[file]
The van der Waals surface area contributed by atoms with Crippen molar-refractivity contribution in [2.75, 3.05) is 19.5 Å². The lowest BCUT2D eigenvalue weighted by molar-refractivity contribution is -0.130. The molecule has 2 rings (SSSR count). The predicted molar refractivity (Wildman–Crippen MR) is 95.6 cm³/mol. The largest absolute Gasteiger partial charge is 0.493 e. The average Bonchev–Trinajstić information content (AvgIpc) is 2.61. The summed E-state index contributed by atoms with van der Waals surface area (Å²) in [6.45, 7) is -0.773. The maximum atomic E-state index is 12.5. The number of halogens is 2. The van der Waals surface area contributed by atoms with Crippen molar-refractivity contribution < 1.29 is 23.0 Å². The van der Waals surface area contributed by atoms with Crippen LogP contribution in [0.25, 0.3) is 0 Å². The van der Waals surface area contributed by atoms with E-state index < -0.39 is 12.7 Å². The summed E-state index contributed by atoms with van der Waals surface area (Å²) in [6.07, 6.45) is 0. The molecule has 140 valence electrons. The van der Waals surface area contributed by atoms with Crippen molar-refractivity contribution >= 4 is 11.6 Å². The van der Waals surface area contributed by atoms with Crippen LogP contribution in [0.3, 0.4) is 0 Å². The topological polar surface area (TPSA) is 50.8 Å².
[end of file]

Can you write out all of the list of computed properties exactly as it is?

The van der Waals surface area contributed by atoms with Crippen molar-refractivity contribution in [2.75, 3.05) is 19.5 Å². The lowest BCUT2D eigenvalue weighted by molar-refractivity contribution is -0.130. The molecule has 2 rings (SSSR count). The predicted molar refractivity (Wildman–Crippen MR) is 95.6 cm³/mol. The largest absolute Gasteiger partial charge is 0.493 e. The average Bonchev–Trinajstić information content (AvgIpc) is 2.61. The summed E-state index contributed by atoms with van der Waals surface area (Å²) in [6.45, 7) is -0.773. The maximum atomic E-state index is 12.5. The number of halogens is 2. The van der Waals surface area contributed by atoms with Crippen molar-refractivity contribution < 1.29 is 23.0 Å². The van der Waals surface area contributed by atoms with Crippen LogP contribution in [0.25, 0.3) is 0 Å². The van der Waals surface area contributed by atoms with E-state index < -0.39 is 12.7 Å². The summed E-state index contributed by atoms with van der Waals surface area (Å²) in [6.07, 6.45) is 0. The molecule has 140 valence electrons. The van der Waals surface area contributed by atoms with Crippen molar-refractivity contribution >= 4 is 11.6 Å². The van der Waals surface area contributed by atoms with Crippen LogP contribution in [0.3, 0.4) is 0 Å². The topological polar surface area (TPSA) is 50.8 Å².